Tag: Weakness

Growing Up in Christ

A.W. Tozerby A.W. Tozer

So I say, live by the Spirit, and you will not gratify the desires of the sinful nature. Galatians 5:16

The true Christian is a saint in embryo. The heavenly genes are in him and the Holy Spirit is working to bring him on into a spiritual development that accords with the nature of the heavenly Father from whom he received the deposit of divine life. Yet he is here in this mortal body subject to weakness and temptation, and his warfare with the flesh sometimes leads him to do extreme things.

“For the flesh lusteth against the Spirit, and the Spirit against the flesh: and these are contrary the one to the other: so that ye cannot do the things that ye would” (Gal. 5:17).

The work of the Spirit in the human heart is not an unconscious or automatic thing. Human will and intelligence must yield to and cooperate with the benign intentions of God. I think it is here that many of us go astray. Either we try to make ourselves holy and fail miserably, as we certainly must; or we seek to achieve a state of spiritual passivity and wait for God to perfect our natures in holiness as one might sit down and wait for a robin egg to hatch or a rose to burst into bloom. So we work feverishly to do the impossible or we do not work at all; and there lies the asymmetry about which I write. The New Testament knows nothing of the working of the Spirit in us apart from our own moral responses. Watchfulness, prayer, self-discipline and intelligent acquiescence in the purposes of God are indispensable to any real progress in holiness.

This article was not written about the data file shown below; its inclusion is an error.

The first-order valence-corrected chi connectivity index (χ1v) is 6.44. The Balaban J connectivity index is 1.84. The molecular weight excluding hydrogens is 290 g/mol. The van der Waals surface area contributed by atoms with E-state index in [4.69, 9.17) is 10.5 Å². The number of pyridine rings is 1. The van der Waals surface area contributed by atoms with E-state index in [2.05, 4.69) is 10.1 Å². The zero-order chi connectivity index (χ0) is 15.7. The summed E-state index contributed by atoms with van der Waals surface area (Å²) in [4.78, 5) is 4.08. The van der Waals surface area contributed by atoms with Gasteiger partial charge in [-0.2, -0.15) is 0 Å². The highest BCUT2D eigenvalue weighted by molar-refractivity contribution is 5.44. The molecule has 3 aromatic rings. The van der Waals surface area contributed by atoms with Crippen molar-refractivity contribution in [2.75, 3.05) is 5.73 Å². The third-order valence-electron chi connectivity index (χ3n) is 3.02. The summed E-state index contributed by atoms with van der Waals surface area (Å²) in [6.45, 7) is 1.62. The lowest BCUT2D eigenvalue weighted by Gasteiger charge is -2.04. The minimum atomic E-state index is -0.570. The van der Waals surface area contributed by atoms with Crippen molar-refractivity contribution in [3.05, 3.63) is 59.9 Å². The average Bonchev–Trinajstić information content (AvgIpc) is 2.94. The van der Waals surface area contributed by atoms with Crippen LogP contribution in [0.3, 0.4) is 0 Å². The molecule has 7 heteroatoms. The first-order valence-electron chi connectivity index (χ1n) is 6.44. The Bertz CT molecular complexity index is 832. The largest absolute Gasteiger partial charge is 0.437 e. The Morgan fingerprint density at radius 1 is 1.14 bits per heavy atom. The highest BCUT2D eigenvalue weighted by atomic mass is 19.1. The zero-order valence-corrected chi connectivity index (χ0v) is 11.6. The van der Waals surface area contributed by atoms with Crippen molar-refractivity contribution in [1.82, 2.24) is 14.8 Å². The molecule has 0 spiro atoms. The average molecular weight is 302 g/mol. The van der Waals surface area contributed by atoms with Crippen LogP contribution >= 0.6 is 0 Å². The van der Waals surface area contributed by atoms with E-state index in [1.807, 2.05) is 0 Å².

by A.W. Tozer

Willing To Wait

A.B. Simpsonby A.B. Simpson

God . . . giveth grace unto the humble—James 4:6

One of the marks of highest worth is deep lowliness. The shallow nature, conscious of its weakness and insufficiency, is always trying to advertise itself and make sure of its being appreciated. The strong nature, conscious of its strength, is willing to wait and let its work be made manifest in due time. indeed, the truest natures are so free from all self-consciousness and self-conside ration that their object is not to be appreciated, understood or recompensed but to accomplish their true mission and fulfill the real work of life.

One of the most suggestive expressions used respecting the Lord Jesus is given by the evangelist John in chapter 13 of his Gospel where we read, Jesus, knowing . . . that he was come from God, and went to God; He rise the from supper . . . and began to wash the disciples’ feet (vv. 3-5). It was because He knew His high dignity and His high destiny that He could stoop to the lowest place. That place could not degrade Him.

God, give to us the divine insignia of heavenly rank: a bowed head and a meek and lowly spirit.

by A.B. Simpson